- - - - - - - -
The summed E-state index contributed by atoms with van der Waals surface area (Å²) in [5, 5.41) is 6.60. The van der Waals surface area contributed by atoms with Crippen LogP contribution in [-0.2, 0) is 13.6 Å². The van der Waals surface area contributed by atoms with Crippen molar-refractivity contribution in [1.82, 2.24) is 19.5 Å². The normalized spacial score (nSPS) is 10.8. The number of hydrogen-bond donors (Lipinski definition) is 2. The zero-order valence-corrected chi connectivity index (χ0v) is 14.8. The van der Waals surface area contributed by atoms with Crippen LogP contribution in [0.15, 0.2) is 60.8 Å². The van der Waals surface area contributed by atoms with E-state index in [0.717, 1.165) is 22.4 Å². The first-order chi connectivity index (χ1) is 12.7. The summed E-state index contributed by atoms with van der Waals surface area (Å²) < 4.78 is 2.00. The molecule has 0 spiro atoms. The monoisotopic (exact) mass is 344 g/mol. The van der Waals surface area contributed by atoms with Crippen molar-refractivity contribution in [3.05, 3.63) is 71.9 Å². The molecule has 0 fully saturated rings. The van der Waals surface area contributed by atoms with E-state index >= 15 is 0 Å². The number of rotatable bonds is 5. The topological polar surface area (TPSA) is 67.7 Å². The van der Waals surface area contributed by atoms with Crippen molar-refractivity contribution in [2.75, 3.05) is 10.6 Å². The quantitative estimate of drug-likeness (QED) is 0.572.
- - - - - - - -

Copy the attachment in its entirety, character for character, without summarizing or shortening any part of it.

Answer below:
The summed E-state index contributed by atoms with van der Waals surface area (Å²) in [5, 5.41) is 6.60. The van der Waals surface area contributed by atoms with Crippen LogP contribution in [-0.2, 0) is 13.6 Å². The van der Waals surface area contributed by atoms with Crippen molar-refractivity contribution in [1.82, 2.24) is 19.5 Å². The normalized spacial score (nSPS) is 10.8. The number of hydrogen-bond donors (Lipinski definition) is 2. The zero-order valence-corrected chi connectivity index (χ0v) is 14.8. The van der Waals surface area contributed by atoms with Crippen LogP contribution in [0.15, 0.2) is 60.8 Å². The van der Waals surface area contributed by atoms with E-state index in [0.717, 1.165) is 22.4 Å². The first-order chi connectivity index (χ1) is 12.7. The summed E-state index contributed by atoms with van der Waals surface area (Å²) < 4.78 is 2.00. The molecule has 0 spiro atoms. The monoisotopic (exact) mass is 344 g/mol. The van der Waals surface area contributed by atoms with Crippen molar-refractivity contribution in [3.05, 3.63) is 71.9 Å². The molecule has 0 fully saturated rings. The van der Waals surface area contributed by atoms with E-state index >= 15 is 0 Å². The number of rotatable bonds is 5. The topological polar surface area (TPSA) is 67.7 Å². The van der Waals surface area contributed by atoms with Crippen molar-refractivity contribution in [2.75, 3.05) is 10.6 Å². The quantitative estimate of drug-likeness (QED) is 0.572.